The second week in July 2018 marked Norbar’s third, full scale Rapid Continuous Improvement (RCI) event, consisting of four teams, each tasked on a different, week long, intensive project. Each team had differing objectives but all had common goals: to help make the factory more productive, easier to work in, and safer.
Each team consisted of 9 members, all of differing standings within the business, shop floor to directors, with one team member being a representative from another part of the Snap-On group. The whole event is supported by our upper management, and all undertaken under the watchful eye and guiding hands of our RCI consultant Sensei Takahashi.
Having being involved in both previous events, this time I was fortunate enough to be asked to lead a team, our task being to create a manufacturing cell focussing around our gear generation machines. This being my first time leading any group of people at work was initially daunting, however the enthusiasm and determination of everyone to get the task done made my job that bit easier.
Our team’s objectives were:
- To identify at least 3 machines to be repositioned
- To work in optimising the small lathes to allow for more 30mins more productive time per day
- To reduce the floor area utilised by machines, freeing up 50m of useful space
- To plan the replacement of one of our ageing bar feed lathes
- To remove 5 sub-optimal health and safety practices
Being involved in an RCI project is very different to the usual work experience; the normal working structure being broken and boundaries being removed. Each team members opinion and ideas must be respected with equal weight, regardless of job role, experience or background, creativity is key to progress. By allowing the freedom to question what we do, how we do it, and sometimes why we do it, this helps the team to identify what’s truly critical to a manufacturing process, allowing us to cut the unnecessary, saving time, effort and money without compromising quality.
As we knew that to achieve our objectives within a week was a tall challenge, prior to the event our team met a number of times to discuss what challenges we would face and to make necessary preparations. This ensured that we would be able to complete our objectives while minimising machine downtime as much as possible during the move. We identified that the removal of some railings was necessary to allow freedom when positioning the machines, that we could speed up the lifting and movement of machines by renting a higher capacity forklift rather than jacking and skidding, and that fitting additional power supplies in advance would be necessary to minimise disruption. By being fully prepared this gave the team the time to focus on making sure that the layout was optimised rather than wasting time doing ancillary work.
When the team first met 10 weeks prior to the event I think everyone felt that we would struggle to complete all that had been asked within that timeframe, however, on the Wednesday afternoon we’d just finished re-positioning the third (and final planned to move) machine and I was asked by the team “What shall we move now?”, so halfway through the week people were looking to expand our horizons. Ultimately, we opted to leave more machine moves for another time and instead focus on consolidating our efforts, making sure that everything around the machines, benches, fixtures racking and computers was back in place to support production.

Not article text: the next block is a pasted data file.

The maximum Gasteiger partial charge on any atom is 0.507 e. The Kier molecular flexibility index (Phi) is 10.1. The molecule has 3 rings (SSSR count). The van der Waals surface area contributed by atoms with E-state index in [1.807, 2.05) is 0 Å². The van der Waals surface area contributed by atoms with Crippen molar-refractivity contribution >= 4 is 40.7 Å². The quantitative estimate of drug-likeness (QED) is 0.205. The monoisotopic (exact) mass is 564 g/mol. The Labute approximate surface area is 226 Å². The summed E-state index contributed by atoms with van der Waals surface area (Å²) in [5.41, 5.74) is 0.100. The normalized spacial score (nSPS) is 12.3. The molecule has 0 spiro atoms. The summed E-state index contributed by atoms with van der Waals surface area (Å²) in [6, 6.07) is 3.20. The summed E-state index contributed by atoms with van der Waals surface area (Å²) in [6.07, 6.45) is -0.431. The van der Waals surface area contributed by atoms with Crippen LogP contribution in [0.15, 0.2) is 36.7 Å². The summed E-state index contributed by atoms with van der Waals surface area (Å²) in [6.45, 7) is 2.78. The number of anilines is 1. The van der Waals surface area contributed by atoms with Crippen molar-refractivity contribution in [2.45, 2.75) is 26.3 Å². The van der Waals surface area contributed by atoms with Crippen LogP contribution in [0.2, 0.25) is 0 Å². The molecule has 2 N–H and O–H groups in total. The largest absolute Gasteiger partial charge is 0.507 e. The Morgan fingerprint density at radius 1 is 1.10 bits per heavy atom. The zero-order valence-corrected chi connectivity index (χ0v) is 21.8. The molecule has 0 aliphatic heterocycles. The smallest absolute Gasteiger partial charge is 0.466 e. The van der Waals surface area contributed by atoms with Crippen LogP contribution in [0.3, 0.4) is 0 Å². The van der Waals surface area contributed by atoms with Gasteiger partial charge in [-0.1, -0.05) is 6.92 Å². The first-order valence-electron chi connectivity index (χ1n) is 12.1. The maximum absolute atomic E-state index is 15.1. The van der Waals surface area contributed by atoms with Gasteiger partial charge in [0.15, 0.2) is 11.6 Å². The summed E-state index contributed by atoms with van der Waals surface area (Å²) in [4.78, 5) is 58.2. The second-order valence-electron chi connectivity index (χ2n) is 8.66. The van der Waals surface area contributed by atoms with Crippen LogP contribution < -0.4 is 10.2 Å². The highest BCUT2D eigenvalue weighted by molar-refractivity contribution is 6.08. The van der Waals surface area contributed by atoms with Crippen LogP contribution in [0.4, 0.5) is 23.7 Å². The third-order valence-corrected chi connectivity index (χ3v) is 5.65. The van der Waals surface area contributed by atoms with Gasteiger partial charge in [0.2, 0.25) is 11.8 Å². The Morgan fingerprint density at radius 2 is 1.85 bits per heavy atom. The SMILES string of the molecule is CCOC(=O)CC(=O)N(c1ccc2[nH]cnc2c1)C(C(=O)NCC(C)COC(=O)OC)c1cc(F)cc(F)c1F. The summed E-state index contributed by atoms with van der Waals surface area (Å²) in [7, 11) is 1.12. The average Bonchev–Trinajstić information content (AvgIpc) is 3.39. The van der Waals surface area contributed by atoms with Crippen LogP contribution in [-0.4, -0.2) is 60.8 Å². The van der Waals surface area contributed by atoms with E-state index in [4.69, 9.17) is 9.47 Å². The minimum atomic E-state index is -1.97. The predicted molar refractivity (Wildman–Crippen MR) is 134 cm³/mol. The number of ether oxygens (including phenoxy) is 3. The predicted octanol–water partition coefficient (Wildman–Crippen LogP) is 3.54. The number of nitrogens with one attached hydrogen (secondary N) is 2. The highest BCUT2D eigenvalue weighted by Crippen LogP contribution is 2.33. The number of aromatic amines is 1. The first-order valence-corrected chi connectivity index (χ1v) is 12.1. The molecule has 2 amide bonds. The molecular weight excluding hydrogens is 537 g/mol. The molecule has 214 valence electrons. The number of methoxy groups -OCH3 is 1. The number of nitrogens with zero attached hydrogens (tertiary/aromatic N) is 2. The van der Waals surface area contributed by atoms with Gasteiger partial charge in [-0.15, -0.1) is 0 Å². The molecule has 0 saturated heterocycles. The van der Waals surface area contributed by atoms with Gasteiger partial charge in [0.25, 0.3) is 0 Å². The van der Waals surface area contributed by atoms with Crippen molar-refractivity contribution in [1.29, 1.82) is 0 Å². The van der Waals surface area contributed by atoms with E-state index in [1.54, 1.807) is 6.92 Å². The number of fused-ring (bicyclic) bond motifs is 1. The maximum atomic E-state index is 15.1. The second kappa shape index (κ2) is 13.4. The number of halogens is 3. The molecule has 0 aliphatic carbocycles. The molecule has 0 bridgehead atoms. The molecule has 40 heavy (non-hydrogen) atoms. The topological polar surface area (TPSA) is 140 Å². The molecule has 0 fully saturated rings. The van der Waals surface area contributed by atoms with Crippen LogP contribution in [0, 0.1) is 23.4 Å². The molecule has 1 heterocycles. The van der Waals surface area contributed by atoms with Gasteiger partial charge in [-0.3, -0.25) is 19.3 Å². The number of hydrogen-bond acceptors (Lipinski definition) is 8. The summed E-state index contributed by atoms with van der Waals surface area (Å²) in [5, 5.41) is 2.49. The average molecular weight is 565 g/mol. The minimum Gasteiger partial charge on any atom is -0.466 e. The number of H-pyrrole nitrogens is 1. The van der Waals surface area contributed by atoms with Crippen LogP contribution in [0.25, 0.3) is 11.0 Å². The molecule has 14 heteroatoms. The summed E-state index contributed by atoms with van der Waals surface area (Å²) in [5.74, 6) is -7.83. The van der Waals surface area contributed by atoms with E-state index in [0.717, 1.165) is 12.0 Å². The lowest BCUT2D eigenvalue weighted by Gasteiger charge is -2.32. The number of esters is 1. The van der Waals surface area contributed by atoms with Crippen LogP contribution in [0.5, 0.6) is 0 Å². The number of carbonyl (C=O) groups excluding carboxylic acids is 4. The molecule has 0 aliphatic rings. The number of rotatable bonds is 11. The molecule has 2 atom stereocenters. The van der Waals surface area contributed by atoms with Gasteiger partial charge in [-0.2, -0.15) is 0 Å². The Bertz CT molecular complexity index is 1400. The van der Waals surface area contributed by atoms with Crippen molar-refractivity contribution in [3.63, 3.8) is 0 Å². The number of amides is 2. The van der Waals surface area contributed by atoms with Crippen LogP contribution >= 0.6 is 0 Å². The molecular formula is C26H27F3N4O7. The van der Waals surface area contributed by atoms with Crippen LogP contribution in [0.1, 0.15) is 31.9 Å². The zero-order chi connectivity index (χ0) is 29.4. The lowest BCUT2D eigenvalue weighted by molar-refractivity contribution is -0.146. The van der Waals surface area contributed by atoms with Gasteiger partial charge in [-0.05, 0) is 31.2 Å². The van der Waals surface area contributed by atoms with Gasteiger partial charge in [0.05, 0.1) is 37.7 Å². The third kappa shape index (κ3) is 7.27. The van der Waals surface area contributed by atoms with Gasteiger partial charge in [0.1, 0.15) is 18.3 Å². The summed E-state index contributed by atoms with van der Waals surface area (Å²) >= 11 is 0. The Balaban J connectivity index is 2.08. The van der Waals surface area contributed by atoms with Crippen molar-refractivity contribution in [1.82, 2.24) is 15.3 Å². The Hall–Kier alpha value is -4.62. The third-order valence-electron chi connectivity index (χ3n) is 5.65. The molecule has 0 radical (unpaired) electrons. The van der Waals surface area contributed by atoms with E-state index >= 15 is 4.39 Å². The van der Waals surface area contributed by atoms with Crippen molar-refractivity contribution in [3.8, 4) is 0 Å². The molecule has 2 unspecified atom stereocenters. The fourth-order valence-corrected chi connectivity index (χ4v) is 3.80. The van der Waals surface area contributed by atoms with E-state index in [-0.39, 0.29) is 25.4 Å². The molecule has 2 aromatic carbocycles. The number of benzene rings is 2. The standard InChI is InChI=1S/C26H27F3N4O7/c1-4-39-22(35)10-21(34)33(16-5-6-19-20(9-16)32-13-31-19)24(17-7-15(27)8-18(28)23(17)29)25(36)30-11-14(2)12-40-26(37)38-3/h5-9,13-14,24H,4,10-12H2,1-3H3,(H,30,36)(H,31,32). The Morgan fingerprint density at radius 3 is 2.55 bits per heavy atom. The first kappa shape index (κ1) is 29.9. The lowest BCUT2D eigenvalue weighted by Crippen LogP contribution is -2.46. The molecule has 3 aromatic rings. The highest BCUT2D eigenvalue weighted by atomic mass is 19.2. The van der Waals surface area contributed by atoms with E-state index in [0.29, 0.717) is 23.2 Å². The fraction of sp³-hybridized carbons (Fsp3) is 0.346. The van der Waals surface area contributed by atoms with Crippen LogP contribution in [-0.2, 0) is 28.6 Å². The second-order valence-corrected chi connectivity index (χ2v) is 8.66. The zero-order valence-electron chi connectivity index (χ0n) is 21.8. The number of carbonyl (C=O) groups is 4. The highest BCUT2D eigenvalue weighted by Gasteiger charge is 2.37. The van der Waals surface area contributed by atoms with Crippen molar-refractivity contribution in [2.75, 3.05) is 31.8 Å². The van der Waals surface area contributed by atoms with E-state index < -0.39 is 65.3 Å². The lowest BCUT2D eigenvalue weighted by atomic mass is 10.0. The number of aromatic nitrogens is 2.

Going back to our objectives, I’m pleased to say that we completed all of them:
- Two machines have been placed into their final locations, with a third planned to join the newly formed cell once some modifications have been completed, we displaced one machine into the start of a new line (with others to join it soon).
- By reorganising the workload on the lathes, moving jobs to more suited machines we estimate that we have freed up approximately 20 minutes of machine time per shift. The new layout has led to the creation of an 82m area of free space, perfect for expansion, or bringing outsourced processes back in, once we position the final lathe into the line, this free area will be 113m.
- The team identified the replacement bar feed lathe we’d like duplicating our other bar feed lathe acquired 4 years ago, this would allow flexibility of work, minimise operator training required and has proven to be a solid workhorse so far.
- Removal of 5 sub optimal health and safety practices mainly focussed around reducing manual handling issues, ensuring that shelving is at a suitable height, minimising operator walking distances and feeding power supplies from overhead to reduce trip hazards.
Being involved with creating a machining cell was insightful and enjoyable, there are lessons learnt for next time:
- Make sure that benches and shelving are only as big as they need to be if you’re running a CNC machine you probably don’t need a 2.5 metre long bench!
- Drawers and cupboards can be useful, but make sure everything has a place, don’t just fill them up with junk!
- Ensuring line of sight from walkways is an important consideration; it allows the supervisor to see if there is an issue, whether it’s a machine issue, quality issue, or other, without having to delve into every corner of the factory.
While the week’s work was done, there is still much further to go, we have a number of outstanding tasks to complete to bring this phase to a conclusion, the hard part now is to maintain the momentum and push through to completing the tasks as quickly as possible (It wouldn’t be Rapid Continuous Improvement otherwise).
All in all, it was a very good week, I believe that all involved enjoyed the challenges presented and rose to them. A number of people involved have already been asking to take part in future RCI events; a sure sign that the desire and drive for a better future is here!